Kimberly Cook

Kimberly Cook Contemporary Ceramics on Ceramics Now Magazine

Kimberly Cook's profile on Ceramics Now Magazine - View her works

“Awkward primitive animal instincts lie unconsciously in our genetic make-up.  Dominance, survival, reproduction, and group instinct feed our propensity to digress into our egos; cruelty, alpha status, fight or flight, sexual exploits, and pack mentality.  In my body of work I create imagery that embodies tension and anxiety, while also reflecting animalistic traits and certain elements of human ritualistic thought and control that intrigue me.  Using clay as my primary sculptural material allows me to explore these thoughts and questions using techniques that actually originated in human ritualistic practices.  Figures, deities, and fetishes were modeled into both animal and human form for magical or religious practices long before clay was used for utilitarian ware.  This harnessing of imagery deemed as powerful has survived for centuries, allowing humans to access manifestations of supernatural forces believed to improve their daily struggles in life. 

Personally and intuitively driven, my work with imagery of animals is grounded in the exploration of the universal human condition, focusing on aspects of the ceremonial; serving as embodiments for the physical, spiritual, and psychological being. My preoccupation with human existence, alienation, fear and apathy, is what motivates me to express elements of autobiography, ritual, and the significance of life’s struggles.  Working between narrative and abstract, revealing both the perception of power and powerlessness, the figures and symbols that I create are often purposely rendered disfigured and dysfunctional.” Kimberly Cook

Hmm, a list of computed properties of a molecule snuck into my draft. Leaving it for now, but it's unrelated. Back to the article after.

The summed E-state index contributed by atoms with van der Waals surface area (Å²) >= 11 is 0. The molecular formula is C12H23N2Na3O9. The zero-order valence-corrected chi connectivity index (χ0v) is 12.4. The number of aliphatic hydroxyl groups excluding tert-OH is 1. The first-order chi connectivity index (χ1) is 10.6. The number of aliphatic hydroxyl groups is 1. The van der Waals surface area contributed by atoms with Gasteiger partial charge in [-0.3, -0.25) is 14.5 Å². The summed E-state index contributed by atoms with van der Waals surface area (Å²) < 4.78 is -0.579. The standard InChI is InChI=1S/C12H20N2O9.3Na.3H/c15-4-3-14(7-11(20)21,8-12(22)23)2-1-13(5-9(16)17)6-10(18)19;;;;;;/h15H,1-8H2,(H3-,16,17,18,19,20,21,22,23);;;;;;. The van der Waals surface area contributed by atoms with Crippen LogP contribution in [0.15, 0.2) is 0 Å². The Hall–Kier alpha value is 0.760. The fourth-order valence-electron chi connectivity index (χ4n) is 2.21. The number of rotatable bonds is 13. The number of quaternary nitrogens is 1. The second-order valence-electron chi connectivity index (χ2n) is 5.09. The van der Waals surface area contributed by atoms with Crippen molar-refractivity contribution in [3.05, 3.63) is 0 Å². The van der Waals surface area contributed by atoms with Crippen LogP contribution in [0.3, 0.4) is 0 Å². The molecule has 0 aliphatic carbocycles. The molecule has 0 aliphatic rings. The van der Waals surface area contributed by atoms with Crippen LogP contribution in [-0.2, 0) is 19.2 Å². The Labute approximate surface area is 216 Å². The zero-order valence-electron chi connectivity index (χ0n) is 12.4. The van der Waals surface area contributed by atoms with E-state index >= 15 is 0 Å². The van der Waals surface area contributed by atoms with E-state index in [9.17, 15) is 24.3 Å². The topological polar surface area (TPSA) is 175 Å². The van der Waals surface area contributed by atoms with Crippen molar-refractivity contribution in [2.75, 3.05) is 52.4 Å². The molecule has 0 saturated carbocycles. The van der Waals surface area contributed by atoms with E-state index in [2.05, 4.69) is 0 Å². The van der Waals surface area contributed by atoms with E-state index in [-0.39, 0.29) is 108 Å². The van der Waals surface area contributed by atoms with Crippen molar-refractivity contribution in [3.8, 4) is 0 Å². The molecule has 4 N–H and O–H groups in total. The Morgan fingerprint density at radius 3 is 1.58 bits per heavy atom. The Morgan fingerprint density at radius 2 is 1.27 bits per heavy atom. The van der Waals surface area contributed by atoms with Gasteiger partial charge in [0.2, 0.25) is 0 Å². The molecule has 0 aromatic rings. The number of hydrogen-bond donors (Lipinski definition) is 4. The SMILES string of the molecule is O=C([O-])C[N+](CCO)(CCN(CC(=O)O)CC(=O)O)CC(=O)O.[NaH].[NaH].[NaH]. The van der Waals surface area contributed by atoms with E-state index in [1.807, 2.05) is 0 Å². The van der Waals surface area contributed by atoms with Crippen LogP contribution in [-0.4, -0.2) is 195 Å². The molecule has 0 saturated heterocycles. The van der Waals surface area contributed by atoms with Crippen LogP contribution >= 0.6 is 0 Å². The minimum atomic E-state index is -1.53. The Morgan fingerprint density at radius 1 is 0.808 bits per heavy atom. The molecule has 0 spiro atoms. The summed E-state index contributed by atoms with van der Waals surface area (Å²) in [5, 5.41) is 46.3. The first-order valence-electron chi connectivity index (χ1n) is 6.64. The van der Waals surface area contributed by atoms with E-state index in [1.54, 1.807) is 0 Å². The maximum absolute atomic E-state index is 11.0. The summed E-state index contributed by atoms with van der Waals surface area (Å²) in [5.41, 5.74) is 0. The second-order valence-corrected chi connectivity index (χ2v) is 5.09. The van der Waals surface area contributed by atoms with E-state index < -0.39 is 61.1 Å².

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Valérie Blass exhibition / Musée d’art contemporain de Montréal, Canada

Valérie Blass exhibition at Musée d'art contemporain de Montréal, Quebec, Canada

Valérie Blass exhibition / Musée d’art contemporain de Montréal, Canada
2 February - 22 April 2012

Employing virtually every sculptural technique—from moulding, casting, carving and modelling to assemblage and bricolage — Valérie Blass explores the territories between animal, human and inanimate forms, creating strange, hybrid objects.

The impact of Valérie Blass’s work resides in the anachronistic way she navigates between two sculptural traditions. She makes free-standing, vertical, handmade, humanscale, autonomous pieces that locate her squarely within the classical tradition of figurative sculpture. But the diversity of her materials and the plethora of mass-produced, bought and found objects she uses, stemming from an enthusiastic engagement with the material culture of the twenty-first century, anchor her art in assemblage and bricolage.